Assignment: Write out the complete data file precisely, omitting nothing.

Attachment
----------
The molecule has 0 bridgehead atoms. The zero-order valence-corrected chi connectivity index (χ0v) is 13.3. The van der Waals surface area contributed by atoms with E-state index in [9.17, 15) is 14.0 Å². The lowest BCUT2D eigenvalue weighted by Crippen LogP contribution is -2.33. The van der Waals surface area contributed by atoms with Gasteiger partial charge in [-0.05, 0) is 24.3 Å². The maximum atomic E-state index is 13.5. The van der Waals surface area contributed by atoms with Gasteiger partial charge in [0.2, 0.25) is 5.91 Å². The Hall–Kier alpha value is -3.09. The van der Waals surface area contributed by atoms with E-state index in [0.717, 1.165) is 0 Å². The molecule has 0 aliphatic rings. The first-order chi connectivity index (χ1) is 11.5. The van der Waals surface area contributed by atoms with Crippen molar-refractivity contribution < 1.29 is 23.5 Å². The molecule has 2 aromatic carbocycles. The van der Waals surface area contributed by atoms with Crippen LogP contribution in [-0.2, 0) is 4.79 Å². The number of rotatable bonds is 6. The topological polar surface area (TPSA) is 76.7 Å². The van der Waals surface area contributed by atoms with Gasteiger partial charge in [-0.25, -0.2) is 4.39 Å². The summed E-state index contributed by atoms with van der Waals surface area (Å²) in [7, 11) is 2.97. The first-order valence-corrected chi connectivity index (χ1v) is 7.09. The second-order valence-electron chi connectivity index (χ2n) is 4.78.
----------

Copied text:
The molecule has 0 bridgehead atoms. The zero-order valence-corrected chi connectivity index (χ0v) is 13.3. The van der Waals surface area contributed by atoms with E-state index in [9.17, 15) is 14.0 Å². The lowest BCUT2D eigenvalue weighted by Crippen LogP contribution is -2.33. The van der Waals surface area contributed by atoms with Gasteiger partial charge in [-0.05, 0) is 24.3 Å². The maximum atomic E-state index is 13.5. The van der Waals surface area contributed by atoms with Gasteiger partial charge in [0.2, 0.25) is 5.91 Å². The Hall–Kier alpha value is -3.09. The van der Waals surface area contributed by atoms with E-state index in [0.717, 1.165) is 0 Å². The molecule has 0 aliphatic rings. The first-order chi connectivity index (χ1) is 11.5. The van der Waals surface area contributed by atoms with Crippen molar-refractivity contribution < 1.29 is 23.5 Å². The molecule has 2 aromatic carbocycles. The van der Waals surface area contributed by atoms with Crippen LogP contribution in [-0.2, 0) is 4.79 Å². The number of rotatable bonds is 6. The topological polar surface area (TPSA) is 76.7 Å². The van der Waals surface area contributed by atoms with Gasteiger partial charge in [-0.25, -0.2) is 4.39 Å². The summed E-state index contributed by atoms with van der Waals surface area (Å²) in [7, 11) is 2.97. The first-order valence-corrected chi connectivity index (χ1v) is 7.09. The second-order valence-electron chi connectivity index (χ2n) is 4.78.